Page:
Javascript Menu by

Hot Issues

Current WIA Hot Issues

60 metres dreaming - how long do we have to wait?

Author : The WIA Spectrum Strategy Committee

So, there was a new band allocated to the Amateur Service at the last International Telecommunications Union (ITU) World Radiocommunication Conference (WRC); when will we get access to 5351.5-5366.5 kHz? A simple question with a complicated answer. This short article will look at some of the factors that affect band access.

Given that radio waves can travel long distances and that radio frequency interference can severely limit the utility of radio communications, our fore-fathers recognised the need to cooperate globally on managing the Radio Frequency spectrum. The ITU(1), a specialist agency of the United Nations, has the task of managing the use of the RF spectrum between 8.3 kHz and 275 GHz. Every three or four years the ITU convenes a WRC to revise the Radio Regulations to account for changes in the use of the RF spectrum.

The ITU Radio Regulations are an International Treaty and the WRC-12 revisions to the Radio Regulations were ratified by Australia on 1 March 2013(2). TheWRC-15 revisions to the Radio Regulations are currently being considered by the Australian Parliament (3).

It's about the law
In Australia the Radiocommunications Act 1992(4) is the overarching law that governs the way the RF spectrum is used and this law is a result of parliamentary debate by our elected members of parliament. Two sections of the Act cover other legislative instruments which may require updating, one such instrument is the Australian Radiofrequency Spectrum Plan (ARSP)(5). Extracts from Sections 30 and 33 of the (current) Radiocommunications Act 1992 show:

30 Spectrum plans
(1) The ACMA may, by legislative instrument, prepare a spectrum plan.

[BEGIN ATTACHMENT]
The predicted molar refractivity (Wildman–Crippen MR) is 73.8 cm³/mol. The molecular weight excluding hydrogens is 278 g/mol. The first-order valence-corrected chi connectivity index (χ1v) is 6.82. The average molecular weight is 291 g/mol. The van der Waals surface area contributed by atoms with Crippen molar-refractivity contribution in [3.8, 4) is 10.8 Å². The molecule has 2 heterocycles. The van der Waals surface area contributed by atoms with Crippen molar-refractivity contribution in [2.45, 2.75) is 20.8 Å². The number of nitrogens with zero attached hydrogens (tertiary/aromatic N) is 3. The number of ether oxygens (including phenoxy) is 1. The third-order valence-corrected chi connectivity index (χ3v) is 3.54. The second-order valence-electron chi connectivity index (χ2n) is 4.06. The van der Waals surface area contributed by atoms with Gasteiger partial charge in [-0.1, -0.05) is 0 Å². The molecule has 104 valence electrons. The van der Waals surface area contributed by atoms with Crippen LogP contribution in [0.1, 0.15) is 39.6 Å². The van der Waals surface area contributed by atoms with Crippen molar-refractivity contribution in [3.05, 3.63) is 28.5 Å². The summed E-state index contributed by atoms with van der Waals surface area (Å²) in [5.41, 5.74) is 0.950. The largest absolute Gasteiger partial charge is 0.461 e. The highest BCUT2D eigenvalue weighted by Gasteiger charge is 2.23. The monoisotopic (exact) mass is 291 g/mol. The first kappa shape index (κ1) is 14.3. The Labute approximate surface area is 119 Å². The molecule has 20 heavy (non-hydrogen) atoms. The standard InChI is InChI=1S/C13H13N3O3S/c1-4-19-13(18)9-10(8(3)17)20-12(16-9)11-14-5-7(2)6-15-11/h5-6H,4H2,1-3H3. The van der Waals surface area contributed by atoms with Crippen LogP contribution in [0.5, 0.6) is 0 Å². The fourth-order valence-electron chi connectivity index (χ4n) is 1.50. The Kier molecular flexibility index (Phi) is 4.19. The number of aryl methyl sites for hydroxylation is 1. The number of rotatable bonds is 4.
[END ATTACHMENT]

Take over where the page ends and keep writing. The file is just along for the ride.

Note: For variation and revocation, see subsection 33(3) of the Acts Interpretation Act 1901.
(2) A spectrum plan must:
(a) divide into such number of frequency bands as the ACMA thinks appropriate so much of the spectrum as the ACMA thinks necessary for the purpose of regulating radiocommunications under this Act; and
(b) designate one or more bands to be used primarily for the general purposes of defence; and
(c) specify the general purpose or purposes for which each other band may be used.

33 Publication etc. of plans
(1) Before preparing a spectrum plan or a frequency band plan, the ACMA must, by notice published on the ACMA's website:
(a) state that a draft of the plan is available for public comment; and
(b) set out the draft plan; and
(c) invite interested parties to make representations about the draft plan on or before the day specified in the notice.
(2) The day specified under paragraph (1)(c) must be at least one month later than the day on which the notice is published.
(3) A person may, not later than the day specified under paragraph (1)(c), make representations to the ACMA about the draft plan.
(4) The ACMA:
(a) must give due consideration to any representations so made; and
(b) may, having considered the representations, alter the draft plan.

Following the WRC outcome, any proposed changes to Australian use of the RF spectrum will affect the ARSP and the Act sets out a process by which the ARSP is changed. It is apparent from the above process that there can be a substantial period of time for the process to be completed. One of the benefits of living in a liberal western democracy(6) is that everyone can have a say and that applies to the WRC preparatory process(7) through to the implementation of laws that enable our amateur activities. The 'flip-side of the coin' is that such a process may take significant time.

The process described in section 33 of the Act means that the incumbent services i.e. those services already in the band to be shared with the amateur service, must be consulted and their technical and operational needs must be considered. This means that consultation between the Australian Communications and Media Authority (ACMA), the incumbent services, the Amateur Service and potentially other interested parties, must occur before usage of the band by amateurs can be authorised.